Is it possible to sue again regarding a personal injury settlement?

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Is it possible to sue again regarding a personal injury settlement?

I was in a car accident 8 years ago that changed my life. While the

settlement was done when I was underage, I didn’t have much to say. When

I grew I found out that many of the things I still suffer from happened

because of the car accident and I have medical evidence to prove so. Is it

possible to sue again on behalf of the damages that happened because of

the car accident even after settlement was paid?

Asked on February 22, 2016 under Personal Injury, New York

Answers:

S.L,. Member, California Bar / FreeAdvice Contributing Attorney

Answered 5 years ago | Contributor

You cannot sue again on the same claim.  When the case was settled, a release was signed releasing the at-fault party from liability.  In order to receive the settlement check, the release is signed to prevent a future lawsuit against the same party in the same matter.
The medical report should have estimated the cost and necessity of future medical treatment with the cost discounted to present value.  That should have been included in the settlement.  Whether or not that was included, once the case has been settled, that ends the matter as discussed above upon signing the release and receiving the settlement check.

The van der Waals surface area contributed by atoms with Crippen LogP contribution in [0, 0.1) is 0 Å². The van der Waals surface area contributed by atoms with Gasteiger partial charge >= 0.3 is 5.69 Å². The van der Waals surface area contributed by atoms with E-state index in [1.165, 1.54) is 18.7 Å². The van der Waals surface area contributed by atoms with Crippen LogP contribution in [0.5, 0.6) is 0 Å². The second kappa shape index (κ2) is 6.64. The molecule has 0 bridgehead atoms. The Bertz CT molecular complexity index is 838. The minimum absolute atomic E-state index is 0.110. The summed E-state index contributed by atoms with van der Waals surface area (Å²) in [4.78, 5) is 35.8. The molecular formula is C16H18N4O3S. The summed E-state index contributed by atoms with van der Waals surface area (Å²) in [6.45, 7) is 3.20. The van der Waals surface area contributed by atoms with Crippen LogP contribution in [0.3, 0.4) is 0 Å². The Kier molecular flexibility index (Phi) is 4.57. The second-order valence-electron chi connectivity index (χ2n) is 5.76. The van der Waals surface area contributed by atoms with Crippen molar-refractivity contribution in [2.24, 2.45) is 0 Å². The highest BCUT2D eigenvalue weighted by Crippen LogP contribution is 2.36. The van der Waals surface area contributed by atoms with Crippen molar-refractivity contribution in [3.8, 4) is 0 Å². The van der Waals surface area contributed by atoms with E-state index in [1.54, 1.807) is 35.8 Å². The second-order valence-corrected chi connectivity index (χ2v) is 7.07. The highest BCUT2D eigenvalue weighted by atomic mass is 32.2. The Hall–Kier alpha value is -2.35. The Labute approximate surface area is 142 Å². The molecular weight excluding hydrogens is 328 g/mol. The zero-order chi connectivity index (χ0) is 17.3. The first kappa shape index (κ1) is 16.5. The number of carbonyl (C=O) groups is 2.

SJZ, Member, New York Bar / FreeAdvice Contributing Attorney

Answered 5 years ago | Contributor

Almost certainly not, unfortunately:
1) The settlement agreement almost certainly contained language that it was in settlement of all claims; such language is common and enforceable.
2) Even without such language, the law generally requires all claims arising out of a single accident or event to be brought at the same time, and precludes a person (such as under the doctrine of "res judicata") from later bringing another lawsuit about the same matter.
3) The statute of limitations, or time to bring a lawsuit, in your state for injuries from a car accident is only three years, so it also appears to be too late to bring another claim.


IMPORTANT NOTICE: The Answer(s) provided above are for general information only. The attorney providing the answer was not serving as the attorney for the person submitting the question or in any attorney-client relationship with such person. Laws may vary from state to state, and sometimes change. Tiny variations in the facts, or a fact not set forth in a question, often can change a legal outcome or an attorney's conclusion. Although AttorneyPages.com has verified the attorney was admitted to practice law in at least one jurisdiction, he or she may not be authorized to practice law in the jurisdiction referred to in the question, nor is he or she necessarily experienced in the area of the law involved. Unlike the information in the Answer(s) above, upon which you should NOT rely, for personal advice you can rely upon we suggest you retain an attorney to represent you.

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